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Lightweight Extensible Message Format

LXMF is a simple and flexible messaging format and delivery protocol that allows a wide variety of implementations, while using as little bandwidth as possible. It is built on top of Reticulum and offers zero-conf message routing, end-to-end encryption and Forward Secrecy, and can be transported over any kind of medium that Reticulum supports.

LXMF is efficient enough that it can deliver messages over extremely low-bandwidth systems such as packet radio or LoRa. Encrypted LXMF messages can also be encoded as QR-codes or text-based URIs, allowing completely analog paper message transport.

User-facing clients built on LXMF include:


LXMF messages are stored in a simple and efficient format, that's easy to parse and write.

The format follows this general structure:

And these rules:

  1. A LXMF message is identified by its message-id, which is a SHA-256 hash of the Destination, Source and Payload. The message-id is never included directly in the message, since it can always be inferred from the message itself.

In some cases the actual message-id cannot be inferred, for example when a Propagation Node is storing an encrypted message for an offline user. In theses cases a transient-id is used to identify the message while in storage or transit.

  1. Destination, Source, Signature and Payload parts are mandatory, as is the Timestamp part of the payload.

  2. The Content, Title and Fields parts must be included in the message structure, but can be left empty.

  3. The Fields part can be left empty, or contain a dictionary of any structure or depth.

Usage Examples

LXMF offers flexibility to implement many different messaging schemes, ranging from human communication to machine control and sensor monitoring. Here's a few examples:

Propagation Nodes

LXM Propagation Nodes offer a way to store and forward messages to users or endpoints that are not directly reachable at the time of message emission. Propagation Nodes can also provide infrastructure for distributed bulletin, news or discussion boards.

When Propagation Nodes exist on a Reticulum network, they will by default peer with each other and synchronise messages, automatically creating an encrypted, distributed message store. Users and other endpoints can retrieve messages destined for them from any available Propagation Nodes on the network.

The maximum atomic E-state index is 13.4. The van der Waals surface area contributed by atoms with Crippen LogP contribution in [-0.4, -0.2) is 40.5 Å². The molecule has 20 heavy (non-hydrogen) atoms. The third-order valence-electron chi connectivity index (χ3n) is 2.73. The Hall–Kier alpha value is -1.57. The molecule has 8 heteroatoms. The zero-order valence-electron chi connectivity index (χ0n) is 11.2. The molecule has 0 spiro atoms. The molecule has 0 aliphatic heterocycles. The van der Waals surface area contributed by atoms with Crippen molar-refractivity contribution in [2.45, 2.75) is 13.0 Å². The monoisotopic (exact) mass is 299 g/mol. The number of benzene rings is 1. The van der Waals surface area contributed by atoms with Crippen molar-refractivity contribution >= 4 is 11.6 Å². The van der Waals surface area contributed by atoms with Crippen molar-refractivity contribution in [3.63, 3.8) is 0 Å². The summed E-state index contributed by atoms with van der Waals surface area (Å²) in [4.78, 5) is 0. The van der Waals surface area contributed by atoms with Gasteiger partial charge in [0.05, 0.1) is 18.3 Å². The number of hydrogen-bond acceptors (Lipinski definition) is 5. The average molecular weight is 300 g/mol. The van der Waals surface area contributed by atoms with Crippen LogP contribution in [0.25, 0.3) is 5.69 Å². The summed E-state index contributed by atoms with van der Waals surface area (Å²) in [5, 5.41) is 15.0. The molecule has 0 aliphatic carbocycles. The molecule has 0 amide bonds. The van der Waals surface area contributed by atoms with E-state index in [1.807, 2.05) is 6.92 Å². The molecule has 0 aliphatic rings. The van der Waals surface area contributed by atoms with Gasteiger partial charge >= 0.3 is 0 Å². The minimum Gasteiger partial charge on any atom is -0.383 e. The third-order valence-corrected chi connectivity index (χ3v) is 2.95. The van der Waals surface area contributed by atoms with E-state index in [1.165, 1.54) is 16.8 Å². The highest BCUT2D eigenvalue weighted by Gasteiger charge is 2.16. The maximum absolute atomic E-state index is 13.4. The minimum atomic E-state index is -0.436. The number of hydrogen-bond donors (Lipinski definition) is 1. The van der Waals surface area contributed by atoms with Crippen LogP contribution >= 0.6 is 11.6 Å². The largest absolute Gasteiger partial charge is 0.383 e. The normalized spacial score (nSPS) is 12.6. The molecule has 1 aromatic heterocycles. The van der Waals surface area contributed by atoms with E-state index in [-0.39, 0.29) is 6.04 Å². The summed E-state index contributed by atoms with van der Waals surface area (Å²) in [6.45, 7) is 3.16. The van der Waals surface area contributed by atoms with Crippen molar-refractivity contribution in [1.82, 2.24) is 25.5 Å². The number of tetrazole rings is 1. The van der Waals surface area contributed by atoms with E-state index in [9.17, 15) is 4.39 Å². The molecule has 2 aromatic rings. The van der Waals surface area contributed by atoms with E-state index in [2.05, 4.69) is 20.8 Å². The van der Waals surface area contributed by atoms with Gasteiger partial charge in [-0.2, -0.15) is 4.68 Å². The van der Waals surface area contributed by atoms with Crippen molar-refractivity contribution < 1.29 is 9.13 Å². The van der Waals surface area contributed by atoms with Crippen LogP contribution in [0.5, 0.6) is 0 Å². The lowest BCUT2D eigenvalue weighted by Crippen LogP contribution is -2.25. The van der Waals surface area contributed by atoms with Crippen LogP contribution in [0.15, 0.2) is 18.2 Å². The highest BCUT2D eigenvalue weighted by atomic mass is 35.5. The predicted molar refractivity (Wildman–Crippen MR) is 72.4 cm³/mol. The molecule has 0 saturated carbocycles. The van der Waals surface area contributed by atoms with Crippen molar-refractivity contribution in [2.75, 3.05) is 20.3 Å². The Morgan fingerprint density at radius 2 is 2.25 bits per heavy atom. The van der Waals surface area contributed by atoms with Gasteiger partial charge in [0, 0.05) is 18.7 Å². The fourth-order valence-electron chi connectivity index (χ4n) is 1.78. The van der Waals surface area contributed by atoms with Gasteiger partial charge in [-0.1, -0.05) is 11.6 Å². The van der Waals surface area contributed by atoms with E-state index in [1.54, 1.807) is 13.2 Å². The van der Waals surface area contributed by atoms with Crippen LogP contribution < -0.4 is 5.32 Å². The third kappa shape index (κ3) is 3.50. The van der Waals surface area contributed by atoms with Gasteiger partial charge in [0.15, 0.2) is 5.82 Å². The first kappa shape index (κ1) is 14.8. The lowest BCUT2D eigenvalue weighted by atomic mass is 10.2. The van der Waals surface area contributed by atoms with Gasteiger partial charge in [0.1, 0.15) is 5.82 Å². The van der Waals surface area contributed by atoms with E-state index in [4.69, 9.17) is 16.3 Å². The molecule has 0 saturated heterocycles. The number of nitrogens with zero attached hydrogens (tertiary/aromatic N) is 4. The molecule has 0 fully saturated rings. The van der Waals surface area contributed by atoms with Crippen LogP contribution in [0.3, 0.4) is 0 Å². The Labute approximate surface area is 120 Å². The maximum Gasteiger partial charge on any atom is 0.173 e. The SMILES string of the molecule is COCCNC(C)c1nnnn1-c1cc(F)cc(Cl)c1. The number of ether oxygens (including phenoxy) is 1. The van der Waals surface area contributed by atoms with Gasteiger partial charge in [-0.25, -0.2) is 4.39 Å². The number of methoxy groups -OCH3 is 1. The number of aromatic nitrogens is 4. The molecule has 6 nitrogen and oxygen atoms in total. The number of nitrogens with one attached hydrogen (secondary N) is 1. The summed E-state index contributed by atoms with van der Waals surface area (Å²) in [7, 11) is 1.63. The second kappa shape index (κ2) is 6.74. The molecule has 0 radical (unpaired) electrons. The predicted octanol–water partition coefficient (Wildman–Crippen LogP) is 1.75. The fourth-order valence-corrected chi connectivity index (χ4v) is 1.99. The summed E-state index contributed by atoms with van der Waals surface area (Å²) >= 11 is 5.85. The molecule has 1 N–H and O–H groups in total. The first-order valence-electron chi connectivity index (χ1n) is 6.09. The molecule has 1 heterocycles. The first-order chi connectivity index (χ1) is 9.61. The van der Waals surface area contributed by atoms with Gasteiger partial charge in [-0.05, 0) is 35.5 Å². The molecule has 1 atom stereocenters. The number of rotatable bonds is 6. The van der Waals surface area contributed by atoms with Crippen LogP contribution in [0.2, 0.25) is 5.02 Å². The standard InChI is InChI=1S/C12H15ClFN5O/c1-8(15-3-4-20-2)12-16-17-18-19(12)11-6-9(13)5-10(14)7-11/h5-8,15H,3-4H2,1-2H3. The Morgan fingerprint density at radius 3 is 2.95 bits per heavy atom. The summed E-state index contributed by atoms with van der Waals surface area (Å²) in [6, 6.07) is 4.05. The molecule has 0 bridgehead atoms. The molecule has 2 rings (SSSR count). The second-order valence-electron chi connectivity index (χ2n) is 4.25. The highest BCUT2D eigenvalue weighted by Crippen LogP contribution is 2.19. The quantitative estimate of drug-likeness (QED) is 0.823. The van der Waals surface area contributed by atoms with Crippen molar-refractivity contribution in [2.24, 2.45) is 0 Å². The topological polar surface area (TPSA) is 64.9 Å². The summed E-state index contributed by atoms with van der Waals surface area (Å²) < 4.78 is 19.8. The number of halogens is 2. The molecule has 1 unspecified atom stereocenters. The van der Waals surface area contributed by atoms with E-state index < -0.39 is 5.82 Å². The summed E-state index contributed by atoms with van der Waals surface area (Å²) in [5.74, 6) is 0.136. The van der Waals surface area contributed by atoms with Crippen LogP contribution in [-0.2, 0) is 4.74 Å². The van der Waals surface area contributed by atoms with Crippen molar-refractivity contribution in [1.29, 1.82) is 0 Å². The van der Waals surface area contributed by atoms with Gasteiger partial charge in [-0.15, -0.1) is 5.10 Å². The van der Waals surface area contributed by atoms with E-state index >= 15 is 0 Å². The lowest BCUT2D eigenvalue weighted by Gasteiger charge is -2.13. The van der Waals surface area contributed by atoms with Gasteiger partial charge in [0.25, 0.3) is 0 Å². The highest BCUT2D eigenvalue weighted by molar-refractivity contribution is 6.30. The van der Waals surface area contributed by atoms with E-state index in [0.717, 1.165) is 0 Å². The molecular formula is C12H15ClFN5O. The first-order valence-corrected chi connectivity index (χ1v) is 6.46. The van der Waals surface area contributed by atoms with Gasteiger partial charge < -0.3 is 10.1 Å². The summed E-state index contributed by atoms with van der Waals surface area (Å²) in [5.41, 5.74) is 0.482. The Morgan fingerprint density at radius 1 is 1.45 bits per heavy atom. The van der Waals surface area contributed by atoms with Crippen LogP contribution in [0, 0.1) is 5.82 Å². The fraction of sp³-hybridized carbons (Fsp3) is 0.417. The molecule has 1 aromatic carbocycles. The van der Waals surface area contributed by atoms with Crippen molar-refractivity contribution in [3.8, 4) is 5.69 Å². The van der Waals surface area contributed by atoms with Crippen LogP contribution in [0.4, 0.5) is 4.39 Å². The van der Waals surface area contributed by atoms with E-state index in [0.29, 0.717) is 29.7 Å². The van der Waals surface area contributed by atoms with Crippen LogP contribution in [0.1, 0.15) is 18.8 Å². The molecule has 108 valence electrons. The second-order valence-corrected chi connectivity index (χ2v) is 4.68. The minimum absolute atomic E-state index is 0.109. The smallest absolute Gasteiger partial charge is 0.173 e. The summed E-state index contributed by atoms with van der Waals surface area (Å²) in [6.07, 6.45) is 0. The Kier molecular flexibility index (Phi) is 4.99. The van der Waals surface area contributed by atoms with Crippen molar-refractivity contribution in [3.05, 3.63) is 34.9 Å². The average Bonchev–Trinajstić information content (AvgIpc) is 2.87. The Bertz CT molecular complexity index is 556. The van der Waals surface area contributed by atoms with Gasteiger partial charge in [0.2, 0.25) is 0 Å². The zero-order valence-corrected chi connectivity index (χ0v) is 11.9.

The LXM Router

The LXM Router handles transporting messages over a Reticulum network, managing delivery receipts, outbound and inbound queues, and is the point of API interaction for client programs. The LXM Router also implements functionality for acting as an LXMF Propagation Node.

Programatically, using the LXM Router to send a message is as simple as:

import LXMF

lxm_router = LXMF.LXMRouter()

message = LXMF.LXMessage(destination, source, "This is a short, simple message.")


The LXM Router then handles the heavy lifting, such as message packing, encryption, delivery confirmation, path lookup, routing, retries and failure notifications.

Transport Encryption

LXMF uses encryption provided by Reticulum, and thus uses end-to-end encryption by default. The delivery method of a message will influence which transport encryption scheme is used.

Wire Format & Overhead

Assuming the default Reticulum configuration, the binary wire-format is as follows:

The complete message overhead for LXMF is only 99 bytes, which in return gives you timestamped, digitally signed, infinitely extensible, end-to-end encrypted, zero-conf routed, minimal-infrastructure messaging that's easy to use and build applications with.

Example Paper Message

You can try out the paper messaging functionality by using the following QR-code. It is a paper message sent to the LXMF address 6b3362bd2c1dbf87b66a85f79a8d8c75. To be able to decrypt and read the message, you will need to import the following Reticulum Identity to an LXMF messaging app:


The Sideband application allows you to do this easily. After the you have imported the identity into an app of your choice, you can scan the following QR-code and open it in the app, where it will be decrypted and added as a message.

You can also find the entire message in this link:


On operating systems that allow for registering custom URI-handlers, you can click the link, and it will be decoded directly in your LXMF client. This works with Sideband on Android.

Caveat Emptor

LXMF is beta software, and should be considered experimental. While it has been built with cryptography best-practices very foremost in mind, it has not been externally security audited, and there could very well be privacy-breaking bugs. If you want to help out, or help sponsor an audit, please do get in touch.


If you want to try out LXMF, you can install it with pip:

pip3 install lxmf

Development Roadmap

LXMF is actively being developed, and the following improvements and features are currently planned for implementation: